SEO, Research, Editing, PowerPoint, Copy Writing, Proofreading, Content Development, Content Strategy, Global film and Performance Criticism, Shakespeare, Globalization, Translation Studies, Modern China and Taiwan, Chinese and Sinophone Literature and Drama, Literary Theory, Diaspora Studies, Digital Humanities.
Modern Language Association, Stanford University, George Washington University, MIT Global Shakespeares, Digital Video Archive, Digital Humanities Institute and the Times Magazine.
The graduate program offered Dr. Jou a wide variety of literary traditions, with emphasis on historical coverage on issues of influence and on critical as well as theoretical approaches ranging from textual criticism to cultural studies. She submitted her substantial report and defended her research plans in a viva in order to upgrade from MPhil to PhD status. Her research reflects an exhilarating scope of methods, approaches, and questions. Dr. Jouâ€™s study in critical theory, literary interpretation, and comparative philology provided her the basis for work on translation, the history of ideas, gender, drama, oral poetics, multilingualism, post-colonialism, the environmental and medical humanities, globalization and world literature.
Her research has been supported by several institutions and grant agencies, including the Fulbright, ACLS, NEH, Chiang Ching-kuo Foundation, China Times Cultural Foundation, International Shakespeare Association, Folger Institute, Penn State's Institute for the Arts and Humanities, Stanford University, and others. Further projects underway include a book on literary humor and a book on ethics and intercultural performance. She has appeared on BBC Radio, BBC TV, and other television and radio programs to discuss cultural globalization.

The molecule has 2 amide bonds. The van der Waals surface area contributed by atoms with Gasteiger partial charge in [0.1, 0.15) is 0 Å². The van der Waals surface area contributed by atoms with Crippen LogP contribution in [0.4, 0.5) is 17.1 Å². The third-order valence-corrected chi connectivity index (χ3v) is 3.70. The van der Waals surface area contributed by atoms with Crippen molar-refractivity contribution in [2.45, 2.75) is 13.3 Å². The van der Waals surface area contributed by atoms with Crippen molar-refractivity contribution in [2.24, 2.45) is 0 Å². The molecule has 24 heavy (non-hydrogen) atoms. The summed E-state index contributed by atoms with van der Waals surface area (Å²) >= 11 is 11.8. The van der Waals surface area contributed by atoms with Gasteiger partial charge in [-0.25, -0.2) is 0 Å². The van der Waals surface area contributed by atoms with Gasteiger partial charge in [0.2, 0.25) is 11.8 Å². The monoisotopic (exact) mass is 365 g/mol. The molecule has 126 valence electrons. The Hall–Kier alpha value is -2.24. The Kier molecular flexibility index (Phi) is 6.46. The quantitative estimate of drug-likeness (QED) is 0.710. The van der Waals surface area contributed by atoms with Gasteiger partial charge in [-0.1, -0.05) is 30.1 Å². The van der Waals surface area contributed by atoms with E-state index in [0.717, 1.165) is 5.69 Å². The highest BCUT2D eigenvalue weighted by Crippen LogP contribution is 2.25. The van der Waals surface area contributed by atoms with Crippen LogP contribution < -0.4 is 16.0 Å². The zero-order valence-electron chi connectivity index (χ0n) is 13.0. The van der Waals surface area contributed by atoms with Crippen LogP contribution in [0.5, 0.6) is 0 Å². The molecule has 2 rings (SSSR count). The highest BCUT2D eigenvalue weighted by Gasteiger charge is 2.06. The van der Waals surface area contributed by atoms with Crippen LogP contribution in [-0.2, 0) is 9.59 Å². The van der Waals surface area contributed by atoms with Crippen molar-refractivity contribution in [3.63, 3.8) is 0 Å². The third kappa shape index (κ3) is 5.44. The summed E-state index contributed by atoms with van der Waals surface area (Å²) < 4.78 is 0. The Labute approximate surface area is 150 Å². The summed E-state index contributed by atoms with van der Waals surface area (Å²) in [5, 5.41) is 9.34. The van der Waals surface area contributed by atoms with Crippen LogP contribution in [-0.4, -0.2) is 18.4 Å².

Dr. Jue teaches and writes about cultural globalization, arts and humanities in the context of international affairs. At The George Washington University, she is also affiliated with the Sigur Center for Asian Studies. Part of her work focuses on racial and national histories that connect imaginative writing to performances on stage and on screen. For example, her latest book, Shakespeare and the Ethics of Appropriation, co-edited with Elizabeth Rivlin, explores the question of ethics in global appropriation of Shakespeare and local cultures.
Making an important new contribution to rapidly expanding fields of study surrounding the adaptation and appropriation of Shakespeare, her articles about Shakespeare and the Ethics of Appropriation are the first to address the intersection of ethics, aesthetics, authority, and authenticity. Her articles are devoted to scholarly reviews of and writing about worldwide Shakespearian performance (theatre, film, TV) for a general audience.